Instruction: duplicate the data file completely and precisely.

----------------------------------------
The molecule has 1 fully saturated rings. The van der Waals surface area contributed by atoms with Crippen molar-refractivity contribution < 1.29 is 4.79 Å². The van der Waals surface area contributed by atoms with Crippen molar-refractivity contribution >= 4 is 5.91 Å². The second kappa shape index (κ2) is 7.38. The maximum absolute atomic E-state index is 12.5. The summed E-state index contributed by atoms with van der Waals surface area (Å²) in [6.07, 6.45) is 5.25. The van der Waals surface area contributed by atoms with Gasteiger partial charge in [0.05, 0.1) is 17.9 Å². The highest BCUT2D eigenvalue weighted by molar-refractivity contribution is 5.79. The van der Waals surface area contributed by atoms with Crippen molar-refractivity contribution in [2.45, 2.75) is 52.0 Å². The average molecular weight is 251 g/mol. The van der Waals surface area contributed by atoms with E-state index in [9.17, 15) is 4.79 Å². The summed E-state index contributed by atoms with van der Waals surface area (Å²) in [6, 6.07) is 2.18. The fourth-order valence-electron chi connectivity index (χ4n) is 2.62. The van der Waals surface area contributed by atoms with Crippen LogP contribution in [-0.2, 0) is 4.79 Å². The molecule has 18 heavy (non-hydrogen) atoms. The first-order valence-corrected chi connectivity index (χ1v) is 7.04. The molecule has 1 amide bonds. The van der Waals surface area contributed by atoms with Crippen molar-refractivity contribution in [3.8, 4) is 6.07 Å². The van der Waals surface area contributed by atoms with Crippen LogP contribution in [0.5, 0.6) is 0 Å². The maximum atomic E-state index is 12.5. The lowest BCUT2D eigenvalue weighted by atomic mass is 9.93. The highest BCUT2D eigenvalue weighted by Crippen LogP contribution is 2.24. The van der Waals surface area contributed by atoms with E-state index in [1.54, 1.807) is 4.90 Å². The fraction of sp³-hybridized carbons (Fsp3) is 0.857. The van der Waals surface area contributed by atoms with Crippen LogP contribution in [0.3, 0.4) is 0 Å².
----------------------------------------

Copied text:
The molecule has 1 fully saturated rings. The van der Waals surface area contributed by atoms with Crippen molar-refractivity contribution < 1.29 is 4.79 Å². The van der Waals surface area contributed by atoms with Crippen molar-refractivity contribution >= 4 is 5.91 Å². The second kappa shape index (κ2) is 7.38. The maximum absolute atomic E-state index is 12.5. The summed E-state index contributed by atoms with van der Waals surface area (Å²) in [6.07, 6.45) is 5.25. The van der Waals surface area contributed by atoms with Gasteiger partial charge in [0.05, 0.1) is 17.9 Å². The highest BCUT2D eigenvalue weighted by molar-refractivity contribution is 5.79. The van der Waals surface area contributed by atoms with Crippen molar-refractivity contribution in [2.45, 2.75) is 52.0 Å². The average molecular weight is 251 g/mol. The van der Waals surface area contributed by atoms with E-state index in [9.17, 15) is 4.79 Å². The summed E-state index contributed by atoms with van der Waals surface area (Å²) in [6, 6.07) is 2.18. The fourth-order valence-electron chi connectivity index (χ4n) is 2.62. The van der Waals surface area contributed by atoms with Crippen LogP contribution in [-0.2, 0) is 4.79 Å². The molecule has 18 heavy (non-hydrogen) atoms. The first-order valence-corrected chi connectivity index (χ1v) is 7.04. The molecule has 1 amide bonds. The van der Waals surface area contributed by atoms with Crippen molar-refractivity contribution in [3.8, 4) is 6.07 Å². The van der Waals surface area contributed by atoms with Crippen LogP contribution in [0.5, 0.6) is 0 Å². The maximum atomic E-state index is 12.5. The lowest BCUT2D eigenvalue weighted by atomic mass is 9.93. The highest BCUT2D eigenvalue weighted by Crippen LogP contribution is 2.24. The van der Waals surface area contributed by atoms with E-state index in [1.54, 1.807) is 4.90 Å². The fraction of sp³-hybridized carbons (Fsp3) is 0.857. The van der Waals surface area contributed by atoms with Crippen LogP contribution in [0.3, 0.4) is 0 Å².